Fifth place, money managers with 50 to 99 employees
AUM: $20.4 billion
The leadership team at Polen Capital Management LLC aims to create the conditions that allow employees to be their "best selves."
And with that premise in mind, the growth equity manager continually adds enhancements to accomplish that goal, said CEO Stan Moss.
This year, the Boca Raton, Fla., firm boosted its annual training budget to $5,000 per employee from $3,000. Those dollars enable staff members to pursue professional or personal development, which could lead to one-on-one coaching or courses in areas such as public speaking or financial modeling, Mr. Moss said. That's in addition to quarterly companywide workshops on topics such as diversity training and productivity.
Recognizing that employees can sometimes arrive at work out of sorts, Polen added benefits aimed at improving health and reducing stress. The company already supplied a daily cold breakfast and a catered lunch, but added snacks such as fresh fruit and nuts. Also new this year, employees can sign up for a massage, yoga or meditation on Fridays.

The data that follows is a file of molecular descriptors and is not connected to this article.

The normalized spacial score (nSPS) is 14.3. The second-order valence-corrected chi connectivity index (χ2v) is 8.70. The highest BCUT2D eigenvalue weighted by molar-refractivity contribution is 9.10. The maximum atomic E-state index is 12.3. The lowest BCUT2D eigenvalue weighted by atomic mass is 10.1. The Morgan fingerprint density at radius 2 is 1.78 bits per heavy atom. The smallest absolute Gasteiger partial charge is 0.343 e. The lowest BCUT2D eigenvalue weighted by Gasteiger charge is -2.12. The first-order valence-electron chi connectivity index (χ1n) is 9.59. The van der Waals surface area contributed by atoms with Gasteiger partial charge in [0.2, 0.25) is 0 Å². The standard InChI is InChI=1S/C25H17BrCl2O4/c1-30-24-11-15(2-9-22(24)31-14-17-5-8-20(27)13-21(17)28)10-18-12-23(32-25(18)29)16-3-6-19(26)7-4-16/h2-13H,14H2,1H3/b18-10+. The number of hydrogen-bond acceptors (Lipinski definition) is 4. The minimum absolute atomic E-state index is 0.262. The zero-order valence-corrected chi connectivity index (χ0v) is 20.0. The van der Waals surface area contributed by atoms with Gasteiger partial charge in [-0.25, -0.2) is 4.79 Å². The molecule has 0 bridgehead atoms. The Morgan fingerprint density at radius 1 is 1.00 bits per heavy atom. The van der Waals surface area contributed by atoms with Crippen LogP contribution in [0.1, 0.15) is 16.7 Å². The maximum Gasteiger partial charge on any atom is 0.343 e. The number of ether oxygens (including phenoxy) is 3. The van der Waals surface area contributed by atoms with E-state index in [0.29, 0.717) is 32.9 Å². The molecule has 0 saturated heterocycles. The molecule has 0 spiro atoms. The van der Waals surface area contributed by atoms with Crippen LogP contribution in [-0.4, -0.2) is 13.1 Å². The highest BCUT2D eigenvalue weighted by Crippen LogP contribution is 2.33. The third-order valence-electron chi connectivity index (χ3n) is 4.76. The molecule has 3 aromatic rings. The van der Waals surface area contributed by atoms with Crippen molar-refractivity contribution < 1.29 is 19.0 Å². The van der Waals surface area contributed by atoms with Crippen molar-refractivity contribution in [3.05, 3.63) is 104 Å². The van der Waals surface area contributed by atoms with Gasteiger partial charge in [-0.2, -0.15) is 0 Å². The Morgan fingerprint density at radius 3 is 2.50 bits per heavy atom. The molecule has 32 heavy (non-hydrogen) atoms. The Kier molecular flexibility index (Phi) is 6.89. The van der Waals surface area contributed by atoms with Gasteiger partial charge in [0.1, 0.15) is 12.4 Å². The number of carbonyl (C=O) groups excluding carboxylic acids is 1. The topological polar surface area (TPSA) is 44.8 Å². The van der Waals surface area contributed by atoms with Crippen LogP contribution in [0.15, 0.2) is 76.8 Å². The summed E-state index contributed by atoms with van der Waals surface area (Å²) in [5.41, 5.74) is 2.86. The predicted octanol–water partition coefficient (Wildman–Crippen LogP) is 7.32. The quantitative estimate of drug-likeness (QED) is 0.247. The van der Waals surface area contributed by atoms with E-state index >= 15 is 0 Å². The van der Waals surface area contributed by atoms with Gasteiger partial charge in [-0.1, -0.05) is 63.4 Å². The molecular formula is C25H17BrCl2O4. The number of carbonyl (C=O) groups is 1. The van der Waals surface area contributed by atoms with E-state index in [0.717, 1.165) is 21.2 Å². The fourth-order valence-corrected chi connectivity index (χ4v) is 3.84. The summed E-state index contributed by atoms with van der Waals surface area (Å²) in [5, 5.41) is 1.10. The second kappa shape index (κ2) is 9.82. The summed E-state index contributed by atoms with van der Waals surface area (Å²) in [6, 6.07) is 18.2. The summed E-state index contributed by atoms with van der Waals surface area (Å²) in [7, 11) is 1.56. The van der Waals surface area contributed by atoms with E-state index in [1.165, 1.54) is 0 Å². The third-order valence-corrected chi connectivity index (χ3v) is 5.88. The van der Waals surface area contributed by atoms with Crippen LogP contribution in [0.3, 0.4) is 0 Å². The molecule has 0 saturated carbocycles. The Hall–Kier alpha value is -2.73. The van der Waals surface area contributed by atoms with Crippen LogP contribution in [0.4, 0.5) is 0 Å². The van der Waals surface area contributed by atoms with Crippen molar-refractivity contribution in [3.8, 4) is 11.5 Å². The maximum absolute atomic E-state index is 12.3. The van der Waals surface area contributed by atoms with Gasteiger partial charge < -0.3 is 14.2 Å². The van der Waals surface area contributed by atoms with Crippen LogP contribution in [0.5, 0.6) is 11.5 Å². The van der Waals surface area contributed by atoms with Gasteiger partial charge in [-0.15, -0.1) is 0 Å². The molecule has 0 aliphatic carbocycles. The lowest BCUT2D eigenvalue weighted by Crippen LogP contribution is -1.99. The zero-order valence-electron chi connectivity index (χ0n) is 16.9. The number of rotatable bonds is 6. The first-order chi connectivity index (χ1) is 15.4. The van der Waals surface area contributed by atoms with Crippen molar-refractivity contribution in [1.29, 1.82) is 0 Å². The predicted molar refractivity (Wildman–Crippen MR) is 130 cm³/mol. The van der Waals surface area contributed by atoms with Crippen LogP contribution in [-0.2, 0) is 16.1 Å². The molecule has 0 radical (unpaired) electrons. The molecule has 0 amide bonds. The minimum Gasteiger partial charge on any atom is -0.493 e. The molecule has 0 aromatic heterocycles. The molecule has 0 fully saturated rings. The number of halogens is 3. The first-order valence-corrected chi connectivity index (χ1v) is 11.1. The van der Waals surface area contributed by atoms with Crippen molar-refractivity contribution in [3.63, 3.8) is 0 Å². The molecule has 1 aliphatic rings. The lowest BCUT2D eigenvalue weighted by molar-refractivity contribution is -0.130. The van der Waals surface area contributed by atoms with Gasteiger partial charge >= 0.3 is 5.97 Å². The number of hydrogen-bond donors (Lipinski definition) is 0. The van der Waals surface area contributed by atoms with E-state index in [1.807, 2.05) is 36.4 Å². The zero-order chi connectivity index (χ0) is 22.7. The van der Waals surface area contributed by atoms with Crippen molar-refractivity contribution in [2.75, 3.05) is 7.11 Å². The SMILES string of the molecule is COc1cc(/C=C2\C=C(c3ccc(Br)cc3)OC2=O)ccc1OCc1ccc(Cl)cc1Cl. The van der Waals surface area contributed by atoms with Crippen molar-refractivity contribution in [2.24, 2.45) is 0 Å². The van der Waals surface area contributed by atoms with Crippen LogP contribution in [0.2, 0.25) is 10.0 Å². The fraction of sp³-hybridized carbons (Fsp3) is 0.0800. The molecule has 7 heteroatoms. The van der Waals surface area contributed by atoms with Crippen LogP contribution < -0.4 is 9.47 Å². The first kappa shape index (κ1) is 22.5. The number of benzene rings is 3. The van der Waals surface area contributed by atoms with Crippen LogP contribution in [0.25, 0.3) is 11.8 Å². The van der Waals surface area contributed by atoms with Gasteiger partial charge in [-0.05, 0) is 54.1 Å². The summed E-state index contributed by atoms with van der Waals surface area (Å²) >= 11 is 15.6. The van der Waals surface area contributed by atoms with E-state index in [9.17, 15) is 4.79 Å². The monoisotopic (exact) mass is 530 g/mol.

"We have excellent benefits, including ones directly for our own well-being and renewal," one employee wrote.
The company's leadership seeks out books on workplace culture and has been influenced by "Start with Why" by Simon Sinek, "Radical Candor" by Kim Scott and "Black Box Thinking'' by Matthew Syed, Mr. Moss said. Polen embraced Mr. Syed's thesis on the value of making marginal improvements and asked employees early this year for ideas.
"I will show up on time to all meetings," one employee wrote. Another said, "I will listen more without feeling the need to answer right away."
For the past few years, the company has operated what it calls a results-only work environment, meaning workers are free to work from anywhere at any time, as long as goals and objectives are met. The idea, Mr. Moss said, is to manage the work, not the person.
Employees say they appreciate having control of their schedules. "This company treats its employees like adult human beings who have lives and circumstances outside the job," one employee wrote. Another added, "Employees are empowered to do their work in the ways that work best for them."